For a long time, I've felt that there is a significant problem to the way that Orthodox Judaism is practiced today. That problem is that we worry far too much about what other people will think rather than what actually counts.
The point was driven home to me yesterday as I was reading a post written by a father who was trying to get his son with Down's Syndrome into kindergarten in a school in Jerusalem.
The father met with the principal of the school. All seemed to go well and the parents were invited back for a subsequent meeting with the rebbe and an administrator. Discussions centered around how to integrate the child (and his "shadow") into the classroom. The child is a high-functioning child and the teacher seemed confident that he could successfully teach the young child.
Alas, it all fell apart when someone higher up put the kibosh on his enrollment. Was it because they were afraid the child wouldn't be able to fit in? Was it because they were afraid for his safety or the safety of the other kids?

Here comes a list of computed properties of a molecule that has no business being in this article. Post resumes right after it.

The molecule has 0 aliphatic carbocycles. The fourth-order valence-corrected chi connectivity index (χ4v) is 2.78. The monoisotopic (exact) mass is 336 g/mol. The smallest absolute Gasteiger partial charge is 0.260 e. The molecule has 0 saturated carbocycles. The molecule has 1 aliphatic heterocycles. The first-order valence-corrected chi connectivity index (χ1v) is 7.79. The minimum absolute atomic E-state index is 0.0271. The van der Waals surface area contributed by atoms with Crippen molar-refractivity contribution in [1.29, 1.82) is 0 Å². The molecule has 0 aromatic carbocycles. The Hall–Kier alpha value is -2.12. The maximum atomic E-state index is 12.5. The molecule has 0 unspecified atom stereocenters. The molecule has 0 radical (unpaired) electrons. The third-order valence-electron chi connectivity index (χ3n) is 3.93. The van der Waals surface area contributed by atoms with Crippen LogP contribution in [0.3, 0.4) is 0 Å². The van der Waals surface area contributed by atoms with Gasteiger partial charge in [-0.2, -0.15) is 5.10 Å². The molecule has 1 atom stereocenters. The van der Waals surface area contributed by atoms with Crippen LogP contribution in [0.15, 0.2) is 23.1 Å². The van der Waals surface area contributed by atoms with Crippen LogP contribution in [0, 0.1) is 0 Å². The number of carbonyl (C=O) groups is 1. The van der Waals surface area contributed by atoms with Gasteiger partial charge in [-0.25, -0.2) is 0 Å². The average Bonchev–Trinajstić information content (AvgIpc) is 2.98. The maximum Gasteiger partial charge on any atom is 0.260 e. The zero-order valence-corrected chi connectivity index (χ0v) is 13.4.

No -- it was because they were afraid of the yeshiva's reputation. They were afraid of what people would think of the yeshiva if they saw a child with Down's in the classroom.
This is just so wrong on so many levels, that I just don't know where to begin. But let's start with the question raised -- what would people think?
I don't know about any of you, but I can only wonder at who would be so small-minded as to think any less of a yeshiva that would include a Down's Syndrome child (assuming, of course, that the child can truly fit into the class*). I thought we moved beyond the times when kids with disabilities were locked away and hidden from view and were considered embarrassments. I thought that we in the Orthodox Jewish world have finally come to realize that even children with disabilities such as Down's can be given a Torah education (up to his or her own capabilities, of course). We have developed programs to help and educate children with disabilities and to allow them to mainstream whenever possible. It's really a shame to see that there are still some people in the frum community who would see it as an embarrassment to be associated with a school that has a child with Down's.